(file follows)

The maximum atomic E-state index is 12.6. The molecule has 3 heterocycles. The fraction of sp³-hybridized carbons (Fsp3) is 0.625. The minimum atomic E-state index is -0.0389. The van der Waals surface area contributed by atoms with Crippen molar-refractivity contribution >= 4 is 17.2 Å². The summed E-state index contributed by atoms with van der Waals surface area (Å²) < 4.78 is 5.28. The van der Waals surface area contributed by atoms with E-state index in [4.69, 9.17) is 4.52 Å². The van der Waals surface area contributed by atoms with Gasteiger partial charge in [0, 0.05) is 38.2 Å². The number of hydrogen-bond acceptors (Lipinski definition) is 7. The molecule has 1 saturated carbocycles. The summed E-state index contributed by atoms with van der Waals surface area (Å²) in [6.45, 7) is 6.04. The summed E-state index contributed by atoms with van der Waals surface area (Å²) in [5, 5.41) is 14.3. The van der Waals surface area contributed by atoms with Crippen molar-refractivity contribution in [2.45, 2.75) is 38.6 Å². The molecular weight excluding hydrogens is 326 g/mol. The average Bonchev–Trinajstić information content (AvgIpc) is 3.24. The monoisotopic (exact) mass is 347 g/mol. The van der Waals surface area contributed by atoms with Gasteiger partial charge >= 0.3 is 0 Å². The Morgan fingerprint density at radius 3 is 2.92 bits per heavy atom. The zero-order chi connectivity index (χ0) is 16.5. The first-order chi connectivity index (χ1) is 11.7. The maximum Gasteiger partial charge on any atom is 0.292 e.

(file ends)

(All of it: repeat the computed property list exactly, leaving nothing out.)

The maximum atomic E-state index is 12.6. The molecule has 3 heterocycles. The fraction of sp³-hybridized carbons (Fsp3) is 0.625. The minimum atomic E-state index is -0.0389. The van der Waals surface area contributed by atoms with Crippen molar-refractivity contribution >= 4 is 17.2 Å². The summed E-state index contributed by atoms with van der Waals surface area (Å²) < 4.78 is 5.28. The van der Waals surface area contributed by atoms with E-state index in [4.69, 9.17) is 4.52 Å². The van der Waals surface area contributed by atoms with Gasteiger partial charge in [0, 0.05) is 38.2 Å². The number of hydrogen-bond acceptors (Lipinski definition) is 7. The molecule has 1 saturated carbocycles. The summed E-state index contributed by atoms with van der Waals surface area (Å²) in [6.45, 7) is 6.04. The summed E-state index contributed by atoms with van der Waals surface area (Å²) in [5, 5.41) is 14.3. The van der Waals surface area contributed by atoms with Crippen molar-refractivity contribution in [2.45, 2.75) is 38.6 Å². The molecular weight excluding hydrogens is 326 g/mol. The average Bonchev–Trinajstić information content (AvgIpc) is 3.24. The monoisotopic (exact) mass is 347 g/mol. The van der Waals surface area contributed by atoms with Gasteiger partial charge >= 0.3 is 0 Å². The Morgan fingerprint density at radius 3 is 2.92 bits per heavy atom. The zero-order chi connectivity index (χ0) is 16.5. The first-order chi connectivity index (χ1) is 11.7. The maximum Gasteiger partial charge on any atom is 0.292 e.